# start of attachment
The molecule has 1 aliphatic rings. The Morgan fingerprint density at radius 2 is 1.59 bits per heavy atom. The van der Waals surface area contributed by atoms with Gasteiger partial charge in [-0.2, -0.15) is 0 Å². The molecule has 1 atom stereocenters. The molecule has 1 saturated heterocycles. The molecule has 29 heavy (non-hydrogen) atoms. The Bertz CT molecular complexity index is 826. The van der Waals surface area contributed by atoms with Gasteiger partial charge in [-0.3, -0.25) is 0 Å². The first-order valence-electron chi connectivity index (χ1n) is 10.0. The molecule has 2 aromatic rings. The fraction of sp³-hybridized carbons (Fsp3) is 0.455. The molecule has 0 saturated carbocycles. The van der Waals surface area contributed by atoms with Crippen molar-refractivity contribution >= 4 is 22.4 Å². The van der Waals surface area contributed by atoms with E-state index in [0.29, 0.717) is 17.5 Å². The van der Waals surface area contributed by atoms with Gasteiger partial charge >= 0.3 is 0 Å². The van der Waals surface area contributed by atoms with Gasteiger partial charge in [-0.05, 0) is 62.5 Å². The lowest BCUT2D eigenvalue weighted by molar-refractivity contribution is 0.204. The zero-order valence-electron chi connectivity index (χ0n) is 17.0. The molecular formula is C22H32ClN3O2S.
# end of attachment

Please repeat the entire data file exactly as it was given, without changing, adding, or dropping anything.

The molecule has 1 aliphatic rings. The Morgan fingerprint density at radius 2 is 1.59 bits per heavy atom. The van der Waals surface area contributed by atoms with Gasteiger partial charge in [-0.2, -0.15) is 0 Å². The molecule has 1 atom stereocenters. The molecule has 1 saturated heterocycles. The molecule has 29 heavy (non-hydrogen) atoms. The Bertz CT molecular complexity index is 826. The van der Waals surface area contributed by atoms with Gasteiger partial charge in [-0.3, -0.25) is 0 Å². The first-order valence-electron chi connectivity index (χ1n) is 10.0. The molecule has 2 aromatic rings. The fraction of sp³-hybridized carbons (Fsp3) is 0.455. The molecule has 0 saturated carbocycles. The van der Waals surface area contributed by atoms with Crippen molar-refractivity contribution >= 4 is 22.4 Å². The van der Waals surface area contributed by atoms with E-state index in [0.29, 0.717) is 17.5 Å². The van der Waals surface area contributed by atoms with Gasteiger partial charge >= 0.3 is 0 Å². The van der Waals surface area contributed by atoms with Gasteiger partial charge in [-0.05, 0) is 62.5 Å². The lowest BCUT2D eigenvalue weighted by molar-refractivity contribution is 0.204. The zero-order valence-electron chi connectivity index (χ0n) is 17.0. The molecular formula is C22H32ClN3O2S.